Four generations gathered in the kitchen that sunny Sunday afternoon. Parrot tulips draped the sides of a crystal vase centered on the table and pink candles flickered. Young and old alike bowed their heads while my husband, Loren, prayed. “Lord, thank you for the sacrifice you made on the cross and for your life-giving resurrection we celebrate today.” As soon as the amens sounded, everyone scrambled for their place in the buffet line. Cleaning up after our family’s Easter celebration, I considered how each person’s unique dish rounds out the table and makes our meal complete.

And on Sunday mornings, Jim greets us at the church door. Without his handshake and words of greeting, our entrance to church wouldn’t be the same. No matter how small the interaction, each person adds flavor to our Christian walk. So, what special gift has God given you to share with your brothers and sisters in Christ? Perhaps you’ve already found a place to use your unique talents.

If you’re still searching, why not check out the Sunday bulletin, visit your church’s website, or speak to ministry leaders to learn of opportunities where you can serve? After all, it’s only when we each bring our special dish to the table that the meal is complete. Mom’s salad has long been a favorite at our family get-togethers. Can you believe that broccoli tops out as the most requested dish by her grandchildren and great-grandchildren? It’s true, after our mob gathers for a meal she usually takes home an empty serving bowl.

Mom’s Broccoli Salad 

2 ½ Cups Broccoli – discard bottom inch of stem. Peel remaining stem, and cut stem and crown into small bite-sized pieces. 1 Cup Carrots, sliced 2 tsp. Italian Seasoning ½ -5.75 oz. jar green olives, drained ½ - 6 oz. can black olives, drained ¼ cup rice vinegar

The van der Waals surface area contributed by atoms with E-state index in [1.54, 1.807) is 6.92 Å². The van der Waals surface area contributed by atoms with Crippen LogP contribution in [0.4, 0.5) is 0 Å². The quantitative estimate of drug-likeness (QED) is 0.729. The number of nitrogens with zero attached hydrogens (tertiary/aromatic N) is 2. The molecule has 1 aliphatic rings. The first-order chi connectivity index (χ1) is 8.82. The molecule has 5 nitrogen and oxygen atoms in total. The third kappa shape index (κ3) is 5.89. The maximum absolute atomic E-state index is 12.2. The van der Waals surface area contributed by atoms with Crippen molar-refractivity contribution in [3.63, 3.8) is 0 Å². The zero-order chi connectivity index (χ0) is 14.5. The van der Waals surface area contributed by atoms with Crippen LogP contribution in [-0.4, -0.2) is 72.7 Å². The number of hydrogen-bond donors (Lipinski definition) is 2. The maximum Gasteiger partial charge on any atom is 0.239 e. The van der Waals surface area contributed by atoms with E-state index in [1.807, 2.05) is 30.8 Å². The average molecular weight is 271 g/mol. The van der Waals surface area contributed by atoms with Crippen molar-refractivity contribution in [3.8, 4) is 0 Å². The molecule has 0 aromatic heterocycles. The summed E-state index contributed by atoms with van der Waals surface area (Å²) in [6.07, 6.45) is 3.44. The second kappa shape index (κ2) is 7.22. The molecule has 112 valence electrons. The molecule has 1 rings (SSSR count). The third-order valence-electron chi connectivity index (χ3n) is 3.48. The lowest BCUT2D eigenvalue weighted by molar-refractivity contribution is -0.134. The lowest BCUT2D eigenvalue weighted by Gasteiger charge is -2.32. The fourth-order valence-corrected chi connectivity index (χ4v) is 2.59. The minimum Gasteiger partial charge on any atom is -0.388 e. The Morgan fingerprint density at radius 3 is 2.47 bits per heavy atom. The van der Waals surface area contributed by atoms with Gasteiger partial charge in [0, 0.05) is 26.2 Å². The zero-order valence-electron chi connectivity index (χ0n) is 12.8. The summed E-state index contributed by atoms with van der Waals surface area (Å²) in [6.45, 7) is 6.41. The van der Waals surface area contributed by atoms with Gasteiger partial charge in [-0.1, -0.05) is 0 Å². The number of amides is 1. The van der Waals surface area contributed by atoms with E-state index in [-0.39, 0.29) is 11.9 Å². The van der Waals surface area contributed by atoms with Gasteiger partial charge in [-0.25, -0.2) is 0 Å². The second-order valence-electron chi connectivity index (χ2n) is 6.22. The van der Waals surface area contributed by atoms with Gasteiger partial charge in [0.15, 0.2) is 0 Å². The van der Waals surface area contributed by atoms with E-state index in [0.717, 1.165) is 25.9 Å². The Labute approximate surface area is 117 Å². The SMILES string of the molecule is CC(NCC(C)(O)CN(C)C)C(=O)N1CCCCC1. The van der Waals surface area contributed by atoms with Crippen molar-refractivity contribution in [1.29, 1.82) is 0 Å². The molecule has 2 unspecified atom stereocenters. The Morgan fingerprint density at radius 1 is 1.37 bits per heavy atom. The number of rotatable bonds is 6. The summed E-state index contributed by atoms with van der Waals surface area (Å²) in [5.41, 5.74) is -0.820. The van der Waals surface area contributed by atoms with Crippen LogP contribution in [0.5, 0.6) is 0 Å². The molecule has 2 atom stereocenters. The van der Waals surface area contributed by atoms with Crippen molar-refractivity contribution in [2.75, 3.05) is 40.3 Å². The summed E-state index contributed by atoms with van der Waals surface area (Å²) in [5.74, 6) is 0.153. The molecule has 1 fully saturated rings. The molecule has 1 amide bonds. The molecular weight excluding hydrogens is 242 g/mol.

    

Blanch vegetables until tender, but still a bit crisp. Drain. Pour ice water over vegetables, stir, and drain. Place in serving bowl. Add seasoning, olives, and rice vinegar. Toss salad and refrigerate. Stir a couple more times and keep refrigerated until serving. Serves 4-6

Shadow Cat in Moonlight by Nina Newton

Prayers from a Mother’s Heart by Nina Newton

The stories about Shadow Cat are all based on reallife adventures of the beautiful black cat that lived in our neighborhood, on The Street that Was My World. As Shadow Cat prowled, scampered, and played, I watched him through my porch window, and wondered, “What will that Shadow Cat do today?” Shadow Cat in Moonlight by Nina Newton is now available from RUBY’S Reading Corner.

Prayer journal for moms of all ages Now available from RUBY’S Reading Corner

What’s in Your Memorial? by Suzane Avadiar

I’ve always had a fascination for endings - even the tough ones because to me, endings evoke hope; it’s a prelude to something new. It’s the cycle of life and that is fascinating. Whenever something comes to an end, I usually become retrospective, nostalgic, and at times even melancholic. Now that the first quarter of the year is over, I’m marveling at how fast time is speeding by. I’m feeling the need to hit pause – to everything. Do you ever feel that way? This year has already been filled with so many intimate encounters with God that I want to stop to take it all in and simply remember. I want make memorial stones. I’ve decided to do this at the end of every quarter this year – so that I am conscientiously building grateful monuments of God-moments to mark my journey throughout the year. In the book of Joshua, the Lord tells him to choose 12 men, one from each tribe of the Israelites, and then instruct them to: “Take for yourselves twelve stones from here, out of the midst of the Jordan, from the place where the priests' feet stood firm. You shall carry them over with you and leave them in the lodging place where you lodge tonight” (Joshua 4:3). God wanted these stones to be a memorial to the children of Israel forever. Later Joshua also “set up twelve stones in the midst of the Jordan, in the place where the feet of the priests who bore the Ark of the Covenant stood” (Joshua 4:9). Joshua was also building a memorial stone to remember the exact place where God caused the waters of the Jordan to stop before the Ark of the Covenant of the Lord.